Maguire: Gaza situation a 'slow genocide'

An Irish activist whose ship was blocked from delivering aid supplies to Gaza tonight accused the Israeli government of committing “slow genocide” against the Palestinian people.

Nobel peace prize-winner Mairead Maguire was deported with fellow campaigners from the MV Rachel Corrie after the vessel failed to break through Israel’s illegal blockade.

After landing in Dublin with four other Irish crew members, Ms Maguire pledged to return to the war-torn territory and renew her efforts to help those who live there.

“Gaza has been cut off from the world for over three years. The people of Gaza don’t have enough basic things for their needs,” she said.

“It’s Israeli policies that are causing this – there is a slow genocide of the Palestinian people.”

There were emotional scenes at Dublin airport as the deportees were reunited with family and friends.

Embracing her husband Jack, Ms Maguire said efforts to end the blockade must now be stepped up.

“We would go back, of course – the international community, we all have a role to play to tell this story,” she said.

“US President Barack Obama has the power to say to the Israeli government, ’enough is enough, your policy is not acceptable and you must choose peace’.”

Also returning home were former UN assistant secretary-general Denis Halliday, ship captain Derek Graham, his wife Jenny, and Dundalk film-maker Fiona Thompson.

Seven other international crew members from the vessel are understood to have left Israel through the West Bank.

Mr Graham, who has been on four of the five voyages which docked in Gaza, claimed the vessel’s navigation equipment was jammed before heavily armed Israeli soldiers boarded.

Fellow crew member Ms Thompson revealed she managed to save several tapes containing footage of the moments prior to the vessel being boarded on Saturday morning – despite having her camera confiscated.

The 1,200-tonne vessel was docked in Ashdod with hundreds of tonnes of aid when it was intercepted after the activists rejected a deal to unload its cargo in Israel and accompany it across the border.

No resistance was encountered on board the boat and the aid workers were taken to Ashdod, then on to a detention centre near Tel Aviv, where they waived their right to appeal against an order of deportation.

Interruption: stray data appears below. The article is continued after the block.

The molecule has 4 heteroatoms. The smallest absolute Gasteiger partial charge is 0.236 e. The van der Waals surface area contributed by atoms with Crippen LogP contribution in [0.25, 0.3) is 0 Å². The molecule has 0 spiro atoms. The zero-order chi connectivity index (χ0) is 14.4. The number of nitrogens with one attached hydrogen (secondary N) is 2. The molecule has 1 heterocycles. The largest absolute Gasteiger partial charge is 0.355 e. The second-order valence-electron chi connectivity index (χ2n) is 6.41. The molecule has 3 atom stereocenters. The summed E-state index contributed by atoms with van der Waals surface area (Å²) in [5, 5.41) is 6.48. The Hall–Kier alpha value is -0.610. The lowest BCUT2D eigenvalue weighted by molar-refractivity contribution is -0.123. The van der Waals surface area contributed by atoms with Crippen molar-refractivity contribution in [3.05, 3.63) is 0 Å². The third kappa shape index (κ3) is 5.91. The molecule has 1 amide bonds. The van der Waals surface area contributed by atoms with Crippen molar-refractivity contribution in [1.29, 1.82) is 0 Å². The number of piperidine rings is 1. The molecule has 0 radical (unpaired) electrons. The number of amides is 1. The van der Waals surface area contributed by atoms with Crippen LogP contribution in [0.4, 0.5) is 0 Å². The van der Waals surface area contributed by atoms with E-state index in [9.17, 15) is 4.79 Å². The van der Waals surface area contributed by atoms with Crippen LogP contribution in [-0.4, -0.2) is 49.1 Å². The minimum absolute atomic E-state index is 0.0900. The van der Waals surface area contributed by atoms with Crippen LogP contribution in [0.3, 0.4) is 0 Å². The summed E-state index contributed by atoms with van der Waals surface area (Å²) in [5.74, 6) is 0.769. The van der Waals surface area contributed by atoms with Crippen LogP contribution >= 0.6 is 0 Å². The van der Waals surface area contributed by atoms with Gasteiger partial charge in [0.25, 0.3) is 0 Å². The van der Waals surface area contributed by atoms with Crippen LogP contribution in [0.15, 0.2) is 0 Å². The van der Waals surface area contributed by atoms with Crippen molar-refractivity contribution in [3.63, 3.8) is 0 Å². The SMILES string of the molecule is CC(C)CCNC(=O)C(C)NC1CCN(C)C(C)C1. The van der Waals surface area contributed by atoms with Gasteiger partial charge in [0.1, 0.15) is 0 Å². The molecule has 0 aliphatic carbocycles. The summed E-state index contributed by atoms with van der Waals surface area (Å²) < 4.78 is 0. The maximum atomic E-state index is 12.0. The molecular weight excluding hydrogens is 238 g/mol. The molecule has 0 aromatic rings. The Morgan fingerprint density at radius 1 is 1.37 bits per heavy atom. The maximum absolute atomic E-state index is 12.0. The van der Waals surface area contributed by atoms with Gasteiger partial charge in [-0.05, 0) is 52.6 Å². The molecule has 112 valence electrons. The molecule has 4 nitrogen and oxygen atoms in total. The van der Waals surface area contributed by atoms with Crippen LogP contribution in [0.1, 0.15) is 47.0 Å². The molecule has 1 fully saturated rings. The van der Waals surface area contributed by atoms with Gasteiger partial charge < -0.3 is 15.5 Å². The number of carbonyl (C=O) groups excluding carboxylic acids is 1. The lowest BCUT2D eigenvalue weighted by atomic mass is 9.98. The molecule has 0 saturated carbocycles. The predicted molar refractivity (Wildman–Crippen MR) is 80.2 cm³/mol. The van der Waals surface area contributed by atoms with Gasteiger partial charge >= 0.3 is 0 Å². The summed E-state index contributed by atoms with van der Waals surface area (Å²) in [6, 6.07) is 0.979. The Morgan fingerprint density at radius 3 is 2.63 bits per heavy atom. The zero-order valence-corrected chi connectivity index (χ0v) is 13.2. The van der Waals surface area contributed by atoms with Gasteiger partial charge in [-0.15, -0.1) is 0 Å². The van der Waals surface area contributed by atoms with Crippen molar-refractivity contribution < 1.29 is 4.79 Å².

The peaceful takeover was in contrast to the violent confrontation at sea last Monday in which nine pro-Palestinian campaigners were killed after armed commandos stormed several aid vessels trying to reach the territory.

Denis Halliday joined Ms Maguire in calling for tough political action from the European Union and the US.

He said: “I believe we were at least 10 miles outside their area. Ten miles is a long way and there’s no justification for hijacking and kidnapping citizens like this.

“It’s just unacceptable and Israel has got to be put in its place by the United States, by Mr Obama and with the support of our government too.”

Meanwhile, activists said another aid flotilla could be making its way to Gaza within weeks.

Rory Byrne, of the European Campaign to End the Siege on Gaza, said the umbrella group – representing around 34 human rights organisations – had received a massive response from volunteers and donors in the wake of last week’s attack.

“We’re in the planning stages of the Freedom Flotilla Two – we think it will be ready in about six to eight weeks,” he said.

“The people of Gaza need this aid. If we meet any violence we will deal with it as we have done the whole time, with non-violent resistence.”

Foreign Affairs Minister Micheal Martin has paid tribute to those on board the Rachel Corrie for their peaceful demonstration.

The minister described events last week as a watershed and again called on the Israeli government to lift its blockade on Gaza.

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